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"In phylogenetics, biologists commonly compute split networks when trying to better understand evolutionary data. These graphtheoretical structures represent collections of weighted bipartitions or splits of a finite set, and provide a means to display conflicting evolutionary signals. The weights associated to the splits are used to scale the edges in the network and are often computed using some distance matrix associated with the data. In this paper we present optimal polynomial time algorithms for three basic problems that arise in this context when computing split weights for planar splitnetworks. These generalize algorithms that have been developed for special classes of split networks (namely, trees and outerlabeled planar networks). As part of our analysis, we also derive a Crofton formula for full flat split systems, structures that naturally arise when constructing planar splitnetworks. © 2011 Korean Society for Computational and Applied Mathematics."



Magnus Bordewich and
Charles Semple. Budgeted Nature Reserve Selection with diversity feature loss and arbitrary split systems. In JOMB, Vol. 64(1):6985, 2012. Keywords: abstract network, approximation, diversity, phylogenetic network, polynomial, split network. Note: http://www.math.canterbury.ac.nz/~c.semple/papers/BS11.pdf.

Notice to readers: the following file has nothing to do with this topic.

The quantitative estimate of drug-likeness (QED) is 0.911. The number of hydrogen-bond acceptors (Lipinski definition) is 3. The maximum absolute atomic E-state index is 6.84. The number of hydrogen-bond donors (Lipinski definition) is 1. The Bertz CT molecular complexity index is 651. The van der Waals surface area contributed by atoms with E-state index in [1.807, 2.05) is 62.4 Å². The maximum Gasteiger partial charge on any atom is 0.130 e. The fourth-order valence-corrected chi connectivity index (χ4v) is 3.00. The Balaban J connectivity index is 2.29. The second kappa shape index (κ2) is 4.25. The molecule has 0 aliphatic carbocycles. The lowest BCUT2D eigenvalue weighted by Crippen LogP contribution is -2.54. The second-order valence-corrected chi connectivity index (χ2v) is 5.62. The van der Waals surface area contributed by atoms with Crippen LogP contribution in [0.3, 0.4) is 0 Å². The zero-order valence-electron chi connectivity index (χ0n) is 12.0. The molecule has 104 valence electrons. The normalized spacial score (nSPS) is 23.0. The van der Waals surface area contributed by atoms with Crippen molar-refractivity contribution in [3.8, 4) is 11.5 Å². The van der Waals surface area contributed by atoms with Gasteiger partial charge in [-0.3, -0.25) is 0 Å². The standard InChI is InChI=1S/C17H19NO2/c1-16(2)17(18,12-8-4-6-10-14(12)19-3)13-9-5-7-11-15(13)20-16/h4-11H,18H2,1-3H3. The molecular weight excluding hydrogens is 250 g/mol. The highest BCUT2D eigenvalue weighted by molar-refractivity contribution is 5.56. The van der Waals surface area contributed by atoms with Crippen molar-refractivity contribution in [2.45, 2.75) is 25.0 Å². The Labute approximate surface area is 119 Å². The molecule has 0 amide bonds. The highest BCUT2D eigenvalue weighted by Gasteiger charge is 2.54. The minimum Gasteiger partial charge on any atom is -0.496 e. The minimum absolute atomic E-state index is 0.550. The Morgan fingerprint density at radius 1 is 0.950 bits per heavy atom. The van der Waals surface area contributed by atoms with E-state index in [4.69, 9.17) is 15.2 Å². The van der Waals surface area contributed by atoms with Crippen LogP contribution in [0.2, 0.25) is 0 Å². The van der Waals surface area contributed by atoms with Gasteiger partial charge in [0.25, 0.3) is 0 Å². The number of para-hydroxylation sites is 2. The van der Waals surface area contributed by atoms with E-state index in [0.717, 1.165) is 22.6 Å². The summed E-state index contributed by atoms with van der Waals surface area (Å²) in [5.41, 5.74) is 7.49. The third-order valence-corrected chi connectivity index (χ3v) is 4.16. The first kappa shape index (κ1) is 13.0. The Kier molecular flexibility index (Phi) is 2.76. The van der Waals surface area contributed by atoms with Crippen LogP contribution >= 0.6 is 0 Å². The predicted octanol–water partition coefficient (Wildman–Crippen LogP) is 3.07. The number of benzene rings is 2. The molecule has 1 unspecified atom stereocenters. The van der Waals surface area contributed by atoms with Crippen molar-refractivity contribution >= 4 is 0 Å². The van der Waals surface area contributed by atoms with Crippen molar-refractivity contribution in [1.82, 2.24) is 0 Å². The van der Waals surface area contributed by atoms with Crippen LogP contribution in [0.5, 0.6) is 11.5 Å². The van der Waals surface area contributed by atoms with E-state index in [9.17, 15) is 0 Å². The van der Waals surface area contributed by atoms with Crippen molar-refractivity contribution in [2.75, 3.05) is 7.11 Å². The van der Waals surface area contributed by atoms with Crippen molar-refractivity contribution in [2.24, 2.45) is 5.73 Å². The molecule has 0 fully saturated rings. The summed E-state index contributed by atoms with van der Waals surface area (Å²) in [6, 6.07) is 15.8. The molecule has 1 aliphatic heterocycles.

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"Arising in the context of biodiversity conservation, the Budgeted Nature Reserve Selection (BNRS) problem is to select, subject to budgetary constraints, a set of regions to conserve so that the phylogenetic diversity (PD) of the set of species contained within those regions is maximized. Here PD is measured across either a single rooted tree or a single unrooted tree. Nevertheless, in both settings, this problem is NPhard. However, it was recently shown that, for each setting, there is a polynomialtime (11/e)approximation algorithm for it and that this algorithm is tight. In the first part of the paper, we consider two extensions of BNRS. In the rooted setting we additionally allow for the disappearance of features, for varying survival probabilities across species, and for PD to be measured across multiple trees. In the unrooted setting, we extend to arbitrary split systems. We show that, despite these additional allowances, there remains a polynomialtime (11/e)approximation algorithm for each extension. In the second part of the paper, we resolve a complexity problem on computing PD across an arbitrary split system left open by Spillner et al. © 2011 SpringerVerlag."